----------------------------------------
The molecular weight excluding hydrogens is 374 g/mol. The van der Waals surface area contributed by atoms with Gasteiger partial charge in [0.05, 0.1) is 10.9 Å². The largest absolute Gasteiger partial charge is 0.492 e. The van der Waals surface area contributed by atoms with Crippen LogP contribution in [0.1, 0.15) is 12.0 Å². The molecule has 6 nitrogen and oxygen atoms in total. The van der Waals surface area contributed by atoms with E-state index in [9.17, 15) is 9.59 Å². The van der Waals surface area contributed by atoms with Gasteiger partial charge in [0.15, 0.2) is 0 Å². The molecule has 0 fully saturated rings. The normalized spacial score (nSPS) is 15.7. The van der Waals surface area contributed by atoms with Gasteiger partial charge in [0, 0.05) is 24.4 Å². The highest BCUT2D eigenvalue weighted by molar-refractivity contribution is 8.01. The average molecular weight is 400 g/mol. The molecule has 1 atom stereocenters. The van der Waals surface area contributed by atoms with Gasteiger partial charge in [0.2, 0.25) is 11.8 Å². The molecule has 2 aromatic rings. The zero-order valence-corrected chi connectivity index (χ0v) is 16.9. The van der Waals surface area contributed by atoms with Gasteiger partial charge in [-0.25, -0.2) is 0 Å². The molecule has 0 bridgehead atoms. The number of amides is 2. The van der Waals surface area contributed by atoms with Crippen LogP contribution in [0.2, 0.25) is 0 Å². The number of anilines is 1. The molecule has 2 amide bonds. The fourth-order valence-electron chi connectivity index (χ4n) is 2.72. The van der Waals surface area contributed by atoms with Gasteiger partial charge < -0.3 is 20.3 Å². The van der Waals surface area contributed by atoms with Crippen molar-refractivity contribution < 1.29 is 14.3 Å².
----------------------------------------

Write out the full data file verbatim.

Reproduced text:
The molecular weight excluding hydrogens is 374 g/mol. The van der Waals surface area contributed by atoms with Gasteiger partial charge in [0.05, 0.1) is 10.9 Å². The largest absolute Gasteiger partial charge is 0.492 e. The van der Waals surface area contributed by atoms with Crippen LogP contribution in [0.1, 0.15) is 12.0 Å². The molecule has 6 nitrogen and oxygen atoms in total. The van der Waals surface area contributed by atoms with E-state index in [9.17, 15) is 9.59 Å². The van der Waals surface area contributed by atoms with Gasteiger partial charge in [0.15, 0.2) is 0 Å². The molecule has 0 fully saturated rings. The normalized spacial score (nSPS) is 15.7. The van der Waals surface area contributed by atoms with Gasteiger partial charge in [0, 0.05) is 24.4 Å². The highest BCUT2D eigenvalue weighted by molar-refractivity contribution is 8.01. The average molecular weight is 400 g/mol. The molecule has 1 atom stereocenters. The van der Waals surface area contributed by atoms with Gasteiger partial charge in [0.2, 0.25) is 11.8 Å². The molecule has 2 aromatic rings. The zero-order valence-corrected chi connectivity index (χ0v) is 16.9. The van der Waals surface area contributed by atoms with Gasteiger partial charge in [-0.25, -0.2) is 0 Å². The molecule has 0 bridgehead atoms. The number of amides is 2. The van der Waals surface area contributed by atoms with Crippen LogP contribution in [0.2, 0.25) is 0 Å². The number of anilines is 1. The molecule has 2 amide bonds. The fourth-order valence-electron chi connectivity index (χ4n) is 2.72. The van der Waals surface area contributed by atoms with Gasteiger partial charge < -0.3 is 20.3 Å². The van der Waals surface area contributed by atoms with Crippen molar-refractivity contribution < 1.29 is 14.3 Å².